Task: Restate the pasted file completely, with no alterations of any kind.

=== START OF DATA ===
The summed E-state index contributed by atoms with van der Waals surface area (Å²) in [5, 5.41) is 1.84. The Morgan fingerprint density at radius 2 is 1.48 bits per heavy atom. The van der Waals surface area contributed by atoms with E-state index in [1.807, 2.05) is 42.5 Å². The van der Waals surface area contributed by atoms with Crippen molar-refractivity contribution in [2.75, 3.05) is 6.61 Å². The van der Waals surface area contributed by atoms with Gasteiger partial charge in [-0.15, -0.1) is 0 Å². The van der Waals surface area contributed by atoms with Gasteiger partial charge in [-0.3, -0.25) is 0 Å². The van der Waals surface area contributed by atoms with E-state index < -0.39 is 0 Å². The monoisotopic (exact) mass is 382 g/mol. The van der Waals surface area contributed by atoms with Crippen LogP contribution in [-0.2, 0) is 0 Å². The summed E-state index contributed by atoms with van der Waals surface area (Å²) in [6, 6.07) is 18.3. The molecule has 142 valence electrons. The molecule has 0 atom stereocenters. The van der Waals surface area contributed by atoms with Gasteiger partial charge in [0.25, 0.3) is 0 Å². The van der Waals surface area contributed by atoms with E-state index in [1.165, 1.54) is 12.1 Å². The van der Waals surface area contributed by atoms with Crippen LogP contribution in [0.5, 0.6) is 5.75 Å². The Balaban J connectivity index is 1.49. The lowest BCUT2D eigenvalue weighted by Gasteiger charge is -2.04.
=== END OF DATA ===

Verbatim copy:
The summed E-state index contributed by atoms with van der Waals surface area (Å²) in [5, 5.41) is 1.84. The Morgan fingerprint density at radius 2 is 1.48 bits per heavy atom. The van der Waals surface area contributed by atoms with E-state index in [1.807, 2.05) is 42.5 Å². The van der Waals surface area contributed by atoms with Crippen molar-refractivity contribution in [2.75, 3.05) is 6.61 Å². The van der Waals surface area contributed by atoms with Gasteiger partial charge in [-0.15, -0.1) is 0 Å². The van der Waals surface area contributed by atoms with Gasteiger partial charge in [-0.3, -0.25) is 0 Å². The van der Waals surface area contributed by atoms with E-state index < -0.39 is 0 Å². The monoisotopic (exact) mass is 382 g/mol. The van der Waals surface area contributed by atoms with Crippen LogP contribution in [-0.2, 0) is 0 Å². The summed E-state index contributed by atoms with van der Waals surface area (Å²) in [6, 6.07) is 18.3. The molecule has 142 valence electrons. The molecule has 0 atom stereocenters. The van der Waals surface area contributed by atoms with Gasteiger partial charge in [0.25, 0.3) is 0 Å². The van der Waals surface area contributed by atoms with E-state index in [1.165, 1.54) is 12.1 Å². The van der Waals surface area contributed by atoms with Crippen LogP contribution in [0.5, 0.6) is 5.75 Å². The Balaban J connectivity index is 1.49. The lowest BCUT2D eigenvalue weighted by Gasteiger charge is -2.04.